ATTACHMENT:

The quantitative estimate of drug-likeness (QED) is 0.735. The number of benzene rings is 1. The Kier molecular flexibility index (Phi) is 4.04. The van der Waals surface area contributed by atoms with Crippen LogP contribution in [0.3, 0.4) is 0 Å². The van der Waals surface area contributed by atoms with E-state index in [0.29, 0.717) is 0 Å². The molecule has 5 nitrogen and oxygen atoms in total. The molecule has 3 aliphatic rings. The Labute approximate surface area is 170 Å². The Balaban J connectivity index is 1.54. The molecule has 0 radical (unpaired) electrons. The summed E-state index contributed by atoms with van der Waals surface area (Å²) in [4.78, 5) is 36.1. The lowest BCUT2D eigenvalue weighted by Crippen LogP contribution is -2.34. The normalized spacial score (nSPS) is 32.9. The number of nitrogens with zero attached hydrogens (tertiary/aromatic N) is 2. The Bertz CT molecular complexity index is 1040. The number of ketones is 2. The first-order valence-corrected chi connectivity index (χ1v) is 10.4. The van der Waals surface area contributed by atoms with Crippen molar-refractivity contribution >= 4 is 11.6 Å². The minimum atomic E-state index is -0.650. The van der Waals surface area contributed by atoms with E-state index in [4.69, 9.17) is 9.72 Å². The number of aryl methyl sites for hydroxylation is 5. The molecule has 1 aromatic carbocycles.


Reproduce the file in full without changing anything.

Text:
The quantitative estimate of drug-likeness (QED) is 0.735. The number of benzene rings is 1. The Kier molecular flexibility index (Phi) is 4.04. The van der Waals surface area contributed by atoms with Crippen LogP contribution in [0.3, 0.4) is 0 Å². The van der Waals surface area contributed by atoms with E-state index in [0.29, 0.717) is 0 Å². The molecule has 5 nitrogen and oxygen atoms in total. The molecule has 3 aliphatic rings. The Labute approximate surface area is 170 Å². The Balaban J connectivity index is 1.54. The molecule has 0 radical (unpaired) electrons. The summed E-state index contributed by atoms with van der Waals surface area (Å²) in [4.78, 5) is 36.1. The lowest BCUT2D eigenvalue weighted by Crippen LogP contribution is -2.34. The normalized spacial score (nSPS) is 32.9. The number of nitrogens with zero attached hydrogens (tertiary/aromatic N) is 2. The Bertz CT molecular complexity index is 1040. The number of ketones is 2. The first-order valence-corrected chi connectivity index (χ1v) is 10.4. The van der Waals surface area contributed by atoms with Crippen molar-refractivity contribution >= 4 is 11.6 Å². The minimum atomic E-state index is -0.650. The van der Waals surface area contributed by atoms with E-state index in [4.69, 9.17) is 9.72 Å². The number of aryl methyl sites for hydroxylation is 5. The molecule has 1 aromatic carbocycles.